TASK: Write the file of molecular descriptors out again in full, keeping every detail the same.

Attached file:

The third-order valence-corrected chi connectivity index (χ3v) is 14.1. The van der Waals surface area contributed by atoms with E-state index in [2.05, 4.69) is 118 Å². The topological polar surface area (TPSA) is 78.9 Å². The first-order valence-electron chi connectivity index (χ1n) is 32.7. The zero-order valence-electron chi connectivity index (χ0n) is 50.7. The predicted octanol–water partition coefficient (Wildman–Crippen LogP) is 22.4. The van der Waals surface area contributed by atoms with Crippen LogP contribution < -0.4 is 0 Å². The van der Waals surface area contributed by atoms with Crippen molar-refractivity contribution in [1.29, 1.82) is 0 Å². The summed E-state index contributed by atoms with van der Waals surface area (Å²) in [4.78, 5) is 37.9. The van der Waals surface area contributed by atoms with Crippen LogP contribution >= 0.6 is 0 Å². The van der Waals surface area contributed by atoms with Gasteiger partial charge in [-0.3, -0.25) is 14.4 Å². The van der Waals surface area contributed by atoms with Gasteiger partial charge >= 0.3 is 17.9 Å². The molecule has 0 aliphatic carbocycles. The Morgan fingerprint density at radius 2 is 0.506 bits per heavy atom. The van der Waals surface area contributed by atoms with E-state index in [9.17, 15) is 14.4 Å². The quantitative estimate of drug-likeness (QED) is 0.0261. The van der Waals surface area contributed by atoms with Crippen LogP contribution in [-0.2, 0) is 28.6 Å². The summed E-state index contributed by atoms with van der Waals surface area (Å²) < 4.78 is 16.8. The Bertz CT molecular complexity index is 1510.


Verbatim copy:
The third-order valence-corrected chi connectivity index (χ3v) is 14.1. The van der Waals surface area contributed by atoms with E-state index in [2.05, 4.69) is 118 Å². The topological polar surface area (TPSA) is 78.9 Å². The first-order valence-electron chi connectivity index (χ1n) is 32.7. The zero-order valence-electron chi connectivity index (χ0n) is 50.7. The predicted octanol–water partition coefficient (Wildman–Crippen LogP) is 22.4. The van der Waals surface area contributed by atoms with Crippen LogP contribution < -0.4 is 0 Å². The van der Waals surface area contributed by atoms with Crippen molar-refractivity contribution in [1.29, 1.82) is 0 Å². The summed E-state index contributed by atoms with van der Waals surface area (Å²) in [4.78, 5) is 37.9. The van der Waals surface area contributed by atoms with Crippen LogP contribution >= 0.6 is 0 Å². The van der Waals surface area contributed by atoms with Gasteiger partial charge in [-0.3, -0.25) is 14.4 Å². The van der Waals surface area contributed by atoms with Gasteiger partial charge >= 0.3 is 17.9 Å². The molecule has 0 aliphatic carbocycles. The Morgan fingerprint density at radius 2 is 0.506 bits per heavy atom. The van der Waals surface area contributed by atoms with E-state index in [9.17, 15) is 14.4 Å². The quantitative estimate of drug-likeness (QED) is 0.0261. The van der Waals surface area contributed by atoms with Crippen LogP contribution in [-0.2, 0) is 28.6 Å². The summed E-state index contributed by atoms with van der Waals surface area (Å²) < 4.78 is 16.8. The Bertz CT molecular complexity index is 1510.